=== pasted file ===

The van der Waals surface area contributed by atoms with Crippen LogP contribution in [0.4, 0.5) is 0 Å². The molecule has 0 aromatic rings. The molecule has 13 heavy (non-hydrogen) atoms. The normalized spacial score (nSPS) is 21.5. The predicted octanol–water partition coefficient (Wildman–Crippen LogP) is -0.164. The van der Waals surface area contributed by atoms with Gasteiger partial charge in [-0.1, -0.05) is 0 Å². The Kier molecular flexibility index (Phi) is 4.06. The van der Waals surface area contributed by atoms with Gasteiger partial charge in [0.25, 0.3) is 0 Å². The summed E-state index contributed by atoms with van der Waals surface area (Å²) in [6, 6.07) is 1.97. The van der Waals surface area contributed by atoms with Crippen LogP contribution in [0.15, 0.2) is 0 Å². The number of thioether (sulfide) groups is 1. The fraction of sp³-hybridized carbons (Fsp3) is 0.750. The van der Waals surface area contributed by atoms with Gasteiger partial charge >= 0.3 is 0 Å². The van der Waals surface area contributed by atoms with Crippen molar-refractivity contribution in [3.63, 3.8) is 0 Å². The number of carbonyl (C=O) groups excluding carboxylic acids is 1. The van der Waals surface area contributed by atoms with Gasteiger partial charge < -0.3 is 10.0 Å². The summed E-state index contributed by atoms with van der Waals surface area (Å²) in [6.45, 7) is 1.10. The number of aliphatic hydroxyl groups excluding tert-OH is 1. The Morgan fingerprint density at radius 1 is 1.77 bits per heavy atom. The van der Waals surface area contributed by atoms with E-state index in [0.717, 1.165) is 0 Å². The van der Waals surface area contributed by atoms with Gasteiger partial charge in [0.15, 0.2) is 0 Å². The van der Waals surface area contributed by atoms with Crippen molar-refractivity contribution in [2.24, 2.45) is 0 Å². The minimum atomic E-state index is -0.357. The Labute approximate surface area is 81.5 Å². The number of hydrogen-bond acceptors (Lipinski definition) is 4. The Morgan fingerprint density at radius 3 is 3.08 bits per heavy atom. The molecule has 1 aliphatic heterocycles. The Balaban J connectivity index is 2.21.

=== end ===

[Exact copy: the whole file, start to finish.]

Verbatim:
The van der Waals surface area contributed by atoms with Crippen LogP contribution in [0.4, 0.5) is 0 Å². The molecule has 0 aromatic rings. The molecule has 13 heavy (non-hydrogen) atoms. The normalized spacial score (nSPS) is 21.5. The predicted octanol–water partition coefficient (Wildman–Crippen LogP) is -0.164. The van der Waals surface area contributed by atoms with Gasteiger partial charge in [-0.1, -0.05) is 0 Å². The Kier molecular flexibility index (Phi) is 4.06. The van der Waals surface area contributed by atoms with Gasteiger partial charge in [0.25, 0.3) is 0 Å². The summed E-state index contributed by atoms with van der Waals surface area (Å²) in [6, 6.07) is 1.97. The van der Waals surface area contributed by atoms with Crippen LogP contribution in [0.15, 0.2) is 0 Å². The number of thioether (sulfide) groups is 1. The fraction of sp³-hybridized carbons (Fsp3) is 0.750. The van der Waals surface area contributed by atoms with Gasteiger partial charge >= 0.3 is 0 Å². The van der Waals surface area contributed by atoms with Crippen molar-refractivity contribution in [3.63, 3.8) is 0 Å². The number of carbonyl (C=O) groups excluding carboxylic acids is 1. The van der Waals surface area contributed by atoms with Gasteiger partial charge < -0.3 is 10.0 Å². The summed E-state index contributed by atoms with van der Waals surface area (Å²) in [6.45, 7) is 1.10. The number of aliphatic hydroxyl groups excluding tert-OH is 1. The Morgan fingerprint density at radius 1 is 1.77 bits per heavy atom. The van der Waals surface area contributed by atoms with E-state index in [0.717, 1.165) is 0 Å². The van der Waals surface area contributed by atoms with Gasteiger partial charge in [0.15, 0.2) is 0 Å². The van der Waals surface area contributed by atoms with Crippen molar-refractivity contribution in [2.24, 2.45) is 0 Å². The minimum atomic E-state index is -0.357. The Labute approximate surface area is 81.5 Å². The number of hydrogen-bond acceptors (Lipinski definition) is 4. The Morgan fingerprint density at radius 3 is 3.08 bits per heavy atom. The molecule has 1 aliphatic heterocycles. The Balaban J connectivity index is 2.21.